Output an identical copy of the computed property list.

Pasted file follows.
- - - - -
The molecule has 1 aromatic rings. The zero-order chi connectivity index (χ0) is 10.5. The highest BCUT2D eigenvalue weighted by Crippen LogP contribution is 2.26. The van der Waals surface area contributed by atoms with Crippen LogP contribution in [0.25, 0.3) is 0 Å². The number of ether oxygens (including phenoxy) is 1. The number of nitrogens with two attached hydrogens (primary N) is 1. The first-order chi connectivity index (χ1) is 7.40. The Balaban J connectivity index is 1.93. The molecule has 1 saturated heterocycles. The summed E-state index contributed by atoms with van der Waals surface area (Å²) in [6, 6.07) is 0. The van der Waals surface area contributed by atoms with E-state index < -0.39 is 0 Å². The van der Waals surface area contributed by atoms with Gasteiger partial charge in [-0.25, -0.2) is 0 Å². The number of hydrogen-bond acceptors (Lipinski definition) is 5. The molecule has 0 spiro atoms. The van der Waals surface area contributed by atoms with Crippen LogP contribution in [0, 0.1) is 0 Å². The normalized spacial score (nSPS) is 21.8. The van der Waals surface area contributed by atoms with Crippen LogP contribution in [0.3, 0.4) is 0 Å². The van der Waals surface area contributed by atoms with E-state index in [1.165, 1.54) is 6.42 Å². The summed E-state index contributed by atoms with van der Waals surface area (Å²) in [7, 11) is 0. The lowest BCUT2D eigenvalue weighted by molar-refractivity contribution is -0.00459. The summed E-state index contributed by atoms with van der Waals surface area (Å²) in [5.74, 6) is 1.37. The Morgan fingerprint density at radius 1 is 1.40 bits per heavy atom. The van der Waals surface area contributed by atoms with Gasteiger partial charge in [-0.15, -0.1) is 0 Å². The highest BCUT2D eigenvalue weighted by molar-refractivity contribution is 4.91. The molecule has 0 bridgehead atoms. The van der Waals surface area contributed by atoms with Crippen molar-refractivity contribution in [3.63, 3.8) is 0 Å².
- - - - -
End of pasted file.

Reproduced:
The molecule has 1 aromatic rings. The zero-order chi connectivity index (χ0) is 10.5. The highest BCUT2D eigenvalue weighted by Crippen LogP contribution is 2.26. The van der Waals surface area contributed by atoms with Crippen LogP contribution in [0.25, 0.3) is 0 Å². The number of ether oxygens (including phenoxy) is 1. The number of nitrogens with two attached hydrogens (primary N) is 1. The first-order chi connectivity index (χ1) is 7.40. The Balaban J connectivity index is 1.93. The molecule has 1 saturated heterocycles. The summed E-state index contributed by atoms with van der Waals surface area (Å²) in [6, 6.07) is 0. The van der Waals surface area contributed by atoms with E-state index < -0.39 is 0 Å². The van der Waals surface area contributed by atoms with Gasteiger partial charge in [-0.25, -0.2) is 0 Å². The number of hydrogen-bond acceptors (Lipinski definition) is 5. The molecule has 0 spiro atoms. The van der Waals surface area contributed by atoms with Crippen LogP contribution in [0, 0.1) is 0 Å². The normalized spacial score (nSPS) is 21.8. The van der Waals surface area contributed by atoms with Crippen LogP contribution in [0.3, 0.4) is 0 Å². The van der Waals surface area contributed by atoms with E-state index in [1.165, 1.54) is 6.42 Å². The summed E-state index contributed by atoms with van der Waals surface area (Å²) in [7, 11) is 0. The lowest BCUT2D eigenvalue weighted by molar-refractivity contribution is -0.00459. The summed E-state index contributed by atoms with van der Waals surface area (Å²) in [5.74, 6) is 1.37. The Morgan fingerprint density at radius 1 is 1.40 bits per heavy atom. The van der Waals surface area contributed by atoms with Gasteiger partial charge in [-0.15, -0.1) is 0 Å². The highest BCUT2D eigenvalue weighted by molar-refractivity contribution is 4.91. The molecule has 0 bridgehead atoms. The van der Waals surface area contributed by atoms with Crippen molar-refractivity contribution in [3.63, 3.8) is 0 Å².